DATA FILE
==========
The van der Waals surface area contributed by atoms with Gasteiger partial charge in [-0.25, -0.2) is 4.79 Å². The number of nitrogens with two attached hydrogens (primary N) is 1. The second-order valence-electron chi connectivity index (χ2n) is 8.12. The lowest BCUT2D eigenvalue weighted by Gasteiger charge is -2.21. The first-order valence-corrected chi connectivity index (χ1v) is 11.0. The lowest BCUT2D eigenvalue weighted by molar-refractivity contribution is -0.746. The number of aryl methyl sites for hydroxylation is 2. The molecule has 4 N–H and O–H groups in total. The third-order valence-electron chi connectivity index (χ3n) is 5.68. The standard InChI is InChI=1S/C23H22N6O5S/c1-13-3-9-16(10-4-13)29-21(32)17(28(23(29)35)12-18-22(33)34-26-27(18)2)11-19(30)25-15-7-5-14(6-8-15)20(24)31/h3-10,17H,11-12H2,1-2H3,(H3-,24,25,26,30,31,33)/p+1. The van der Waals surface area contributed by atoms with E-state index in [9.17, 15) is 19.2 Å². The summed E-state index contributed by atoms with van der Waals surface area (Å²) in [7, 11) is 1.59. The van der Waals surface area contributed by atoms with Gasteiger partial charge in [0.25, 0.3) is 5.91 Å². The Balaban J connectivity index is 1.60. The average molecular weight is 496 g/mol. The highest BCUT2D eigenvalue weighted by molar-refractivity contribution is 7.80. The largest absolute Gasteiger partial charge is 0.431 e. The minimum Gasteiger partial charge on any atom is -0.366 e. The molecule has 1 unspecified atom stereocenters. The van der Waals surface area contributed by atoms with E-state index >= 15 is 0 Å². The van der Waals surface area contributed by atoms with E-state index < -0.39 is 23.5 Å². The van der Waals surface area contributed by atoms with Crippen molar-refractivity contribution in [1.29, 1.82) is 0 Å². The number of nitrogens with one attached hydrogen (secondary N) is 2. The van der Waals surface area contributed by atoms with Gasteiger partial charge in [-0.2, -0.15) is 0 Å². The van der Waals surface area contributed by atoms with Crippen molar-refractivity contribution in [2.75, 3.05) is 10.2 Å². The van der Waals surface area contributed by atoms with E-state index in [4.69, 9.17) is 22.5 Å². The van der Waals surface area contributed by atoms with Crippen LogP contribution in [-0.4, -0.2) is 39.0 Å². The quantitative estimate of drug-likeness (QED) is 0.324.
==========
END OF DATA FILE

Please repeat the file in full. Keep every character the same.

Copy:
The van der Waals surface area contributed by atoms with Gasteiger partial charge in [-0.25, -0.2) is 4.79 Å². The number of nitrogens with two attached hydrogens (primary N) is 1. The second-order valence-electron chi connectivity index (χ2n) is 8.12. The lowest BCUT2D eigenvalue weighted by Gasteiger charge is -2.21. The first-order valence-corrected chi connectivity index (χ1v) is 11.0. The lowest BCUT2D eigenvalue weighted by molar-refractivity contribution is -0.746. The number of aryl methyl sites for hydroxylation is 2. The molecule has 4 N–H and O–H groups in total. The third-order valence-electron chi connectivity index (χ3n) is 5.68. The standard InChI is InChI=1S/C23H22N6O5S/c1-13-3-9-16(10-4-13)29-21(32)17(28(23(29)35)12-18-22(33)34-26-27(18)2)11-19(30)25-15-7-5-14(6-8-15)20(24)31/h3-10,17H,11-12H2,1-2H3,(H3-,24,25,26,30,31,33)/p+1. The van der Waals surface area contributed by atoms with E-state index in [9.17, 15) is 19.2 Å². The summed E-state index contributed by atoms with van der Waals surface area (Å²) in [7, 11) is 1.59. The van der Waals surface area contributed by atoms with Gasteiger partial charge in [0.25, 0.3) is 5.91 Å². The Balaban J connectivity index is 1.60. The average molecular weight is 496 g/mol. The highest BCUT2D eigenvalue weighted by molar-refractivity contribution is 7.80. The largest absolute Gasteiger partial charge is 0.431 e. The minimum Gasteiger partial charge on any atom is -0.366 e. The molecule has 1 unspecified atom stereocenters. The van der Waals surface area contributed by atoms with E-state index >= 15 is 0 Å². The van der Waals surface area contributed by atoms with E-state index < -0.39 is 23.5 Å². The van der Waals surface area contributed by atoms with Crippen molar-refractivity contribution in [1.29, 1.82) is 0 Å². The number of nitrogens with one attached hydrogen (secondary N) is 2. The van der Waals surface area contributed by atoms with Gasteiger partial charge in [-0.2, -0.15) is 0 Å². The van der Waals surface area contributed by atoms with Crippen molar-refractivity contribution in [2.75, 3.05) is 10.2 Å². The van der Waals surface area contributed by atoms with E-state index in [4.69, 9.17) is 22.5 Å². The van der Waals surface area contributed by atoms with Crippen LogP contribution in [-0.4, -0.2) is 39.0 Å². The quantitative estimate of drug-likeness (QED) is 0.324.